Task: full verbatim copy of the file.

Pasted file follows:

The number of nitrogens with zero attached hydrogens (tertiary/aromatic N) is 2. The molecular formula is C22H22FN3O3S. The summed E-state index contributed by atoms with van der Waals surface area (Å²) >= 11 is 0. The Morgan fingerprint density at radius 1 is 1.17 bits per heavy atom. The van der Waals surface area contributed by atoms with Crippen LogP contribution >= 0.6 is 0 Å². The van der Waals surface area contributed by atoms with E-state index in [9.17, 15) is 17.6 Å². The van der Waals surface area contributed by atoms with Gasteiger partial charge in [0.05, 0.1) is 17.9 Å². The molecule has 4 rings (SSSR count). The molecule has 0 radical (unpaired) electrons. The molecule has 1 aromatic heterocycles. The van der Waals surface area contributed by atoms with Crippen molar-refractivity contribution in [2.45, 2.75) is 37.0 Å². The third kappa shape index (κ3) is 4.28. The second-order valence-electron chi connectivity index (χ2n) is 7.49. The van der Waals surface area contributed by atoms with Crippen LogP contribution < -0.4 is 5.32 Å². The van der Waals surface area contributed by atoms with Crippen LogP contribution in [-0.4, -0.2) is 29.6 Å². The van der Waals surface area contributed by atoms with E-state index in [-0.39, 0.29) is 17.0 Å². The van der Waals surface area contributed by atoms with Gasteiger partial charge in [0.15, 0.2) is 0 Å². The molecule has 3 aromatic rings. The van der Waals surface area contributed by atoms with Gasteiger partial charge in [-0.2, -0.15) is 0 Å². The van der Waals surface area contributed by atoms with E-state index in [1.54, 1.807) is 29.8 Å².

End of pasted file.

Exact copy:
The number of nitrogens with zero attached hydrogens (tertiary/aromatic N) is 2. The molecular formula is C22H22FN3O3S. The summed E-state index contributed by atoms with van der Waals surface area (Å²) >= 11 is 0. The Morgan fingerprint density at radius 1 is 1.17 bits per heavy atom. The van der Waals surface area contributed by atoms with Crippen LogP contribution >= 0.6 is 0 Å². The van der Waals surface area contributed by atoms with E-state index in [9.17, 15) is 17.6 Å². The van der Waals surface area contributed by atoms with Gasteiger partial charge in [0.05, 0.1) is 17.9 Å². The molecule has 4 rings (SSSR count). The molecule has 0 radical (unpaired) electrons. The molecule has 1 aromatic heterocycles. The van der Waals surface area contributed by atoms with Crippen molar-refractivity contribution in [2.45, 2.75) is 37.0 Å². The third kappa shape index (κ3) is 4.28. The second-order valence-electron chi connectivity index (χ2n) is 7.49. The van der Waals surface area contributed by atoms with Crippen LogP contribution < -0.4 is 5.32 Å². The van der Waals surface area contributed by atoms with Crippen LogP contribution in [-0.4, -0.2) is 29.6 Å². The van der Waals surface area contributed by atoms with E-state index in [-0.39, 0.29) is 17.0 Å². The van der Waals surface area contributed by atoms with Gasteiger partial charge in [0.15, 0.2) is 0 Å². The molecule has 3 aromatic rings. The van der Waals surface area contributed by atoms with Gasteiger partial charge in [-0.2, -0.15) is 0 Å². The van der Waals surface area contributed by atoms with E-state index in [1.54, 1.807) is 29.8 Å².